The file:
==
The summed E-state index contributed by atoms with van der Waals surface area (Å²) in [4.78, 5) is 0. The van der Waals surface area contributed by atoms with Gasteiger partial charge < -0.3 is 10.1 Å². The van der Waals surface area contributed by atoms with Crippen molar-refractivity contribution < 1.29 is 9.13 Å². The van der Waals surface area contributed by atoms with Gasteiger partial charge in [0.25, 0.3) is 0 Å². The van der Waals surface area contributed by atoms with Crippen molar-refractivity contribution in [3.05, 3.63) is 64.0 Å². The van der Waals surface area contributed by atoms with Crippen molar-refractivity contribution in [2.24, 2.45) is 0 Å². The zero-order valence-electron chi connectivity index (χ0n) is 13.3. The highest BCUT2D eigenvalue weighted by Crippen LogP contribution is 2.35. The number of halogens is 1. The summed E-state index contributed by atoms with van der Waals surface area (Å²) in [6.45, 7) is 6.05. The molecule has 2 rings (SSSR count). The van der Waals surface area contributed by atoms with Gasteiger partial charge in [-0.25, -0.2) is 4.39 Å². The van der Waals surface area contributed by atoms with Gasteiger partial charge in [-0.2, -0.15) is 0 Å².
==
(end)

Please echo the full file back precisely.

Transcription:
The summed E-state index contributed by atoms with van der Waals surface area (Å²) in [4.78, 5) is 0. The van der Waals surface area contributed by atoms with Gasteiger partial charge < -0.3 is 10.1 Å². The van der Waals surface area contributed by atoms with Crippen molar-refractivity contribution < 1.29 is 9.13 Å². The van der Waals surface area contributed by atoms with Gasteiger partial charge in [0.25, 0.3) is 0 Å². The van der Waals surface area contributed by atoms with Crippen molar-refractivity contribution in [3.05, 3.63) is 64.0 Å². The van der Waals surface area contributed by atoms with Crippen molar-refractivity contribution in [2.24, 2.45) is 0 Å². The zero-order valence-electron chi connectivity index (χ0n) is 13.3. The highest BCUT2D eigenvalue weighted by Crippen LogP contribution is 2.35. The number of halogens is 1. The summed E-state index contributed by atoms with van der Waals surface area (Å²) in [6.45, 7) is 6.05. The molecule has 2 rings (SSSR count). The van der Waals surface area contributed by atoms with Gasteiger partial charge in [-0.25, -0.2) is 4.39 Å². The van der Waals surface area contributed by atoms with Gasteiger partial charge in [-0.2, -0.15) is 0 Å².